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What is a Dividend Investor?

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  • Written By: John Lister
  • Edited By: Kristen Osborne
  • Last Modified Date: 02 October 2018
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    Conjecture Corporation
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A dividend investor is somebody who invests in stocks with the primary aim of making money from dividend payments rather than from selling the stocks at a profit. This strategy is usually seen as a lower-risk way of investing in stocks, albeit with less potential for huge profits. Still, even well known, seasoned investors like Warren Buffet have used this option as part of their investment strategies.

Many people think of the stock market mainly in terms of buying stocks and then selling them at a profit. This can be hugely profitable if the timing is right and the stock rises rapidly. The main drawbacks are that the resulting income is much less predictable than with most forms of investment, and that stocks picked because they have the potential to increase in price spectacularly may also be the ones most at risk of a rapid drop.

What many people forget is that stockholders can also make money from dividends. These are payments made to stockholders from the companies profits, usually once a year, twice a year, or once every quarter. Dividends are effectively a way of sharing a company's profits among its owners, namely the stockholders.

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The amount of dividends a company pays can vary immensely. It is partially to do with how much profit the company makes: the more money the company has, the more it can afford to distribute. The amount is also affected by the attitude of the company's directors; some companies even pay more in dividends than they make in profit, funding the deficit from the company's cash reserves in an attempt to attract new investors.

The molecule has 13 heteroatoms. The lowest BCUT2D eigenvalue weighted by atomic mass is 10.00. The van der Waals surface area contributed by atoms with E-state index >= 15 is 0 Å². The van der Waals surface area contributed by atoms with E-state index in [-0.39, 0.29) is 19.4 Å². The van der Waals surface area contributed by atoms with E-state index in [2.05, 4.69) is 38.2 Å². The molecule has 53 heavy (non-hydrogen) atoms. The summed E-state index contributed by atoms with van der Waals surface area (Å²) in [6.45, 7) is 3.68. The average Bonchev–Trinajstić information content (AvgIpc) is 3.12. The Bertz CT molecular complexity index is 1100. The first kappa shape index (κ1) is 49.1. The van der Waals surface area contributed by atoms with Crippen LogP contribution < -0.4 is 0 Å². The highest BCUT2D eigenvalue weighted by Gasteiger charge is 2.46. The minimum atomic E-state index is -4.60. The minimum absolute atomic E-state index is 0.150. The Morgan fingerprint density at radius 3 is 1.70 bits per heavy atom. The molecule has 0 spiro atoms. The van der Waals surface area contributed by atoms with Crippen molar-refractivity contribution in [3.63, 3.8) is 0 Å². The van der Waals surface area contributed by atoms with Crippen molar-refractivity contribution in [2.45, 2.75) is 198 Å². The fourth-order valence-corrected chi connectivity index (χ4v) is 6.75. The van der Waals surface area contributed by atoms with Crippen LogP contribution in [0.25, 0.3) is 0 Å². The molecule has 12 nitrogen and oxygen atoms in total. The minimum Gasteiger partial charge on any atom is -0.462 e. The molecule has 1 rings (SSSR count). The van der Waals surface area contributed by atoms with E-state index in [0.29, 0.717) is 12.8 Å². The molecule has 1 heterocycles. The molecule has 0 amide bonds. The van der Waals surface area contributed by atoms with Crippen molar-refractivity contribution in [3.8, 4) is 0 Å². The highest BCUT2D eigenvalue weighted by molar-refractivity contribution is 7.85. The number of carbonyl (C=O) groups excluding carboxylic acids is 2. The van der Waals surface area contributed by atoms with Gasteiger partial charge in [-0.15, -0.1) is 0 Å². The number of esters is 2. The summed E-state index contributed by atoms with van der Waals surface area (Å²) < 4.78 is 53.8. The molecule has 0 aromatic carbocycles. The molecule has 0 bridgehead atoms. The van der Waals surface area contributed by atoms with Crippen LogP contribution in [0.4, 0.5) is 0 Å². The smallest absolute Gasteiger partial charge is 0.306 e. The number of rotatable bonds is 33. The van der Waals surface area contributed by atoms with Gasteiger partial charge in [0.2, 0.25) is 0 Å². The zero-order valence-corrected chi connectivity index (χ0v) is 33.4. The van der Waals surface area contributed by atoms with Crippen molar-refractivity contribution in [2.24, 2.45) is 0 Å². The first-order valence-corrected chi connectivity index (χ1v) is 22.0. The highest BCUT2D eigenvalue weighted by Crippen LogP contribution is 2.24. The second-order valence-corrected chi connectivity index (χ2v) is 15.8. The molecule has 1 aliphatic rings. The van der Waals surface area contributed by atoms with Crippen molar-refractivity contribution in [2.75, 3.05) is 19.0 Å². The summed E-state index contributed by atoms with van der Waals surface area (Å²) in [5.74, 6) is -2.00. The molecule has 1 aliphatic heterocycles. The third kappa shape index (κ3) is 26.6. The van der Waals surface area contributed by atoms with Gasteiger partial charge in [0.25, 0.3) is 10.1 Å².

One of the most common tips for a would-be dividend investor is to look for established companies that are not particularly subject to trends in consumer behavior. This can include companies that make staple goods that consumers will always need, regardless of how well the economy is doing. It can also include companies that dominate a market and look unlikely to face serious challenges. In many cases, such companies have steady incomes and can afford to pay steady dividends. This can be a better tactic than looking for companies with unusually high dividends that may not be sustainable in the long run.

Warren Buffet is a well-known example of a successful dividend investor. For the most part, Buffet is a traditional "value investor," meaning he aims to sell stocks at a profit. Among his major investments, however, is Coca-Cola®, in which he has held a large amount of stock for more than two decades. Buffet now receives around one-third of his original Coca-Cola® investment back in dividends each year.

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